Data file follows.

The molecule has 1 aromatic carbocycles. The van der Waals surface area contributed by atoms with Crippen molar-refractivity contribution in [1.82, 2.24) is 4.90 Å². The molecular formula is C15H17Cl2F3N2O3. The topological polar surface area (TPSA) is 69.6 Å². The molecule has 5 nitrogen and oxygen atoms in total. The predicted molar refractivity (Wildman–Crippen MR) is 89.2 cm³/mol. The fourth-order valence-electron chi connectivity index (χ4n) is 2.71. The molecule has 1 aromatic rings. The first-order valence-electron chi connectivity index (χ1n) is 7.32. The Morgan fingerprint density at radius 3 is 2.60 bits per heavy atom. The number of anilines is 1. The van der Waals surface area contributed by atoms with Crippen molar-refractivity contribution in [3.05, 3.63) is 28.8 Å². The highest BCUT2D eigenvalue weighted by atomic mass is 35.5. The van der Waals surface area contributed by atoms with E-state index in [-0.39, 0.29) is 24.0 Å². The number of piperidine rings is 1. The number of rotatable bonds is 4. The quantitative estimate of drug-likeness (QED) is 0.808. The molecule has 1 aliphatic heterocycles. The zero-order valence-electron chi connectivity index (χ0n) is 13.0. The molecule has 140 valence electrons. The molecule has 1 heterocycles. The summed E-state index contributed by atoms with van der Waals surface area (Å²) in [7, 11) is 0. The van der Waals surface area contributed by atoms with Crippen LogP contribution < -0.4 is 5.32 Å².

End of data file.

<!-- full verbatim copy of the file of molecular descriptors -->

The molecule has 1 aromatic carbocycles. The van der Waals surface area contributed by atoms with Crippen molar-refractivity contribution in [1.82, 2.24) is 4.90 Å². The molecular formula is C15H17Cl2F3N2O3. The topological polar surface area (TPSA) is 69.6 Å². The molecule has 5 nitrogen and oxygen atoms in total. The predicted molar refractivity (Wildman–Crippen MR) is 89.2 cm³/mol. The fourth-order valence-electron chi connectivity index (χ4n) is 2.71. The molecule has 1 aromatic rings. The first-order valence-electron chi connectivity index (χ1n) is 7.32. The Morgan fingerprint density at radius 3 is 2.60 bits per heavy atom. The number of anilines is 1. The van der Waals surface area contributed by atoms with Crippen molar-refractivity contribution in [3.05, 3.63) is 28.8 Å². The highest BCUT2D eigenvalue weighted by atomic mass is 35.5. The van der Waals surface area contributed by atoms with E-state index in [-0.39, 0.29) is 24.0 Å². The number of piperidine rings is 1. The number of rotatable bonds is 4. The quantitative estimate of drug-likeness (QED) is 0.808. The molecule has 1 aliphatic heterocycles. The zero-order valence-electron chi connectivity index (χ0n) is 13.0. The molecule has 140 valence electrons. The molecule has 1 heterocycles. The summed E-state index contributed by atoms with van der Waals surface area (Å²) in [7, 11) is 0. The van der Waals surface area contributed by atoms with Crippen LogP contribution < -0.4 is 5.32 Å².